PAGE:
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Compliance: not child’s play

Toys are popular merchandise items, and because of their target market, they come with important compliance considerations. Rob Hinchcliffe explains why EN71 should be on your radar.

Under the European Toy Safety Directive, all toys have to show they are compliant to EN71 as a legal requirement. The EN71 standard for the safety of toys made or imported into the European Union specifies the tests to perform to comply with the European directives. Compliance to the standard is mandatory for all toys and the tests are also often used to show compliance to the General Product Safety Directive for child appealing products not classified as having play value. The EN71 standard is divided in 13 parts, this article presents and explains parts 1, 2 and 3 which are the most commonly used parts of the standard.

EN71-1: Physical & Mechanical
Requirements The first part of EN71 regulates the mechanical and physical properties of toys. The section contains a significant number of important tests. For example, minimum sizes of parts for very small toys are defined, so that babies and young children under three cannot swallow them or choke on them, as well as detection of sharp points or edges, impact hazards and entrapment. During the design process, buyers and suppliers should be aware of the standard and its various clauses that should assist in the design and development of all products aimed at or sold to all children.

EN71-2: Flammability
Most materials used by manufacturers to produce toys will burn if exposed to an appropriate ignition source. To reduce the risks of burn injuries associated with children being in contact with certain toys, different testing methods have been defined to identify a limited rate of spread of flame or maximum ‘after flame time’ to give time for the child to drop the toy or take distance from it before serious injury occurs.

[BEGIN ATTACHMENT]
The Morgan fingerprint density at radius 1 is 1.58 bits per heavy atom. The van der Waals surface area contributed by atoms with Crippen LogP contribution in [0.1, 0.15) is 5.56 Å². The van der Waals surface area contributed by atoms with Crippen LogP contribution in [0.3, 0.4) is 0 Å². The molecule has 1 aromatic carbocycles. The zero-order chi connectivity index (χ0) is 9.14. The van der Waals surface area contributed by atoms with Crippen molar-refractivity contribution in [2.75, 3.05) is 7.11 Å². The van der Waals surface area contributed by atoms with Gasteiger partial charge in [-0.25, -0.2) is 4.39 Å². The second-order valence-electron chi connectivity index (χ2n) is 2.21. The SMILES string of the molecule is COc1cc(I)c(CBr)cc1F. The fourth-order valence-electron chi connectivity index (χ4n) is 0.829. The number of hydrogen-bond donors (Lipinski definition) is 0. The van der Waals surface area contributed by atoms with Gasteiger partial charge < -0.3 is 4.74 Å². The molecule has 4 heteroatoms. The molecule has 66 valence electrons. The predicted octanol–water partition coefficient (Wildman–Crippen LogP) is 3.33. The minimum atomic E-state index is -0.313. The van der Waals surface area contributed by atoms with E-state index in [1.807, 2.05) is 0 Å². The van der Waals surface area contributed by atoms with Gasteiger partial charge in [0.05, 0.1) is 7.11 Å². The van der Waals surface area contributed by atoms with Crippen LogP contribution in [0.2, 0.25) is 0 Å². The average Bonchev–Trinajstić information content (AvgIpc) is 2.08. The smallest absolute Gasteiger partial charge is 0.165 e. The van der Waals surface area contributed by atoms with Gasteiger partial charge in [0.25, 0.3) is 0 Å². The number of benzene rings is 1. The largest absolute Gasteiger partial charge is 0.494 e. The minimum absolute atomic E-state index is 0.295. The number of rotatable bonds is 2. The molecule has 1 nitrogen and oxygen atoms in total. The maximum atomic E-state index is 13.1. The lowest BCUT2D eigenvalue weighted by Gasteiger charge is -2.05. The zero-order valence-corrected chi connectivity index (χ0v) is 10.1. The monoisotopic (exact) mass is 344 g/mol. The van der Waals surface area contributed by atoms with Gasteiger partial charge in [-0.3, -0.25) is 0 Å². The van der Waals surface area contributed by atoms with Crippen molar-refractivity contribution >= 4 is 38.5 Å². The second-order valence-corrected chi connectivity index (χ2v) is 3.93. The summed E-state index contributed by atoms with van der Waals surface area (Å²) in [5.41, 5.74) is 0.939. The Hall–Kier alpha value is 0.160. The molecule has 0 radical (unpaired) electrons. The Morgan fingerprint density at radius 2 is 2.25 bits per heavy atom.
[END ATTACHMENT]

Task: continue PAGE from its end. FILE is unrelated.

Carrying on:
EN71-3: Migration of
Certain Chemicals The EN71 standard part 3 is focused on analysing the chemicals contained within the toy and the levels in which they are present. Since July 2013, the regulation has extended the metal restrictions and application scope to a wider range of toys. There are 19 metals restricted now including lead, cadmium, and chromium.

The limitation varies depending on if it is: Category I – in dry, brittle, powderlike or pliable toy material, such as compressed paint tablets, chalk or crayons, plaster of Paris, or modeling compounds like Plasticine: Solid materials which may leave residues on the hands. Category II – in liquid or sticky toy material, such as bubble mixture, glue, or poster paints: Fluid or viscous materials which can be ingested or have skin contact. Category III – in scraped-off toy material, such as uPVC, plywood, plush fabrics, or various metals and alloys: Solid materials which can be ingested by biting, tooth scraping, sucking or licking.

Rob Hinchcliffe is UK hardlines manager at testing and certification company SGS

 

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